Mobile has been dominating digital conversation for several years now which is why new research regarding smart phones from the Consumer Electronics Association (CEA) was suprising.
The trade group’s annual Household CE Ownership and Market Potential Study showed that for the first time ownership of smartphones surpassed ownership of basic cell phones as the trend toward a connect lifestyle accelerated. Two-thirds of U.S. households now own smartphones compared to 51% of households who own basic cell phones. The fact that the spread isn’t wider is somewhat surprising given the tremendous growth of Apple and Samsung products in recent years.
The spread between smartphones and basic cell phones is expected to widen further this year, especially as prices for smartphones have declined and Apple is expected to invigorate its fan base later this year with an iPhone 6 product said to have a long awaited larger screen. According to CEA’s research, the top CE products U.S. households plan to purchase this year are smartphones (27%) and over- or on-the-ear headphones (27%). Other top planned purchases include televisions (20%); laptop, notebook or netbook computers (18%); and tablets (16%).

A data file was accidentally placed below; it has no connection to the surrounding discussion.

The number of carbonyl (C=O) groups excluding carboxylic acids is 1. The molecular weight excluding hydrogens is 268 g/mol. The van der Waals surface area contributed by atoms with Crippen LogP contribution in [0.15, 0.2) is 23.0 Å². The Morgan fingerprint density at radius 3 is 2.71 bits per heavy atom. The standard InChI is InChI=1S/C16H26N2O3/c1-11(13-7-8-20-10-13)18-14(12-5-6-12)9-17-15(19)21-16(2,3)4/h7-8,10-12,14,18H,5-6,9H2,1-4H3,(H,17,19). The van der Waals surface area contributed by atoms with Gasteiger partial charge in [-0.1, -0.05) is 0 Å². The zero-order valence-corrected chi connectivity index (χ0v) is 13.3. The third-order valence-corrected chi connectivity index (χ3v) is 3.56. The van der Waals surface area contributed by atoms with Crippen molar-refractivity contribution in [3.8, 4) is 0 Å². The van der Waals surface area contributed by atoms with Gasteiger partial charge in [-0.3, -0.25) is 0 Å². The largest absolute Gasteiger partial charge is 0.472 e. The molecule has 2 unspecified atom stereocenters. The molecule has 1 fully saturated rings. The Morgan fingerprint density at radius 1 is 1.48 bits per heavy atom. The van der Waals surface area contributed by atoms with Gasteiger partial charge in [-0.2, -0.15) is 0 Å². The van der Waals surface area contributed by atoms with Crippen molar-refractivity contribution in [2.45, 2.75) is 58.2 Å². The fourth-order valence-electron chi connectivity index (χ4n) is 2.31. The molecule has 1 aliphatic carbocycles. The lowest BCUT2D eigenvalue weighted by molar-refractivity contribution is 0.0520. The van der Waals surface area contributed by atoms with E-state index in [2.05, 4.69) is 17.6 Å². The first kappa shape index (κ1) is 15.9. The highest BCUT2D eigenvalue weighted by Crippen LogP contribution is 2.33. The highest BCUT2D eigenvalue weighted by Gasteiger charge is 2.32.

“Building on consecutive years of strong, mobile device adoption, consumers continue to embrace a connected lifestyle in the home and on the go,” said Kevin Tillmann, senior research analyst, market research at CEA. “Consumers are now turning to many of the emerging connected products entering the market today, such as smart watches, connected fitness devices and smart thermostats.”
With large installed bases of mobile and connected devices, households are now beginning to reveal some interest in new tech products, according to CEA. For example, smart watch ownership is currently under 2%, but expected to more than triple by 2015. Similarly, 8% of households expect to own a fitness activity tracker by next year, up from 5% in 2014. Also, ownership of smart thermostats is expected to grow from 3% of households to 5% of households by next year.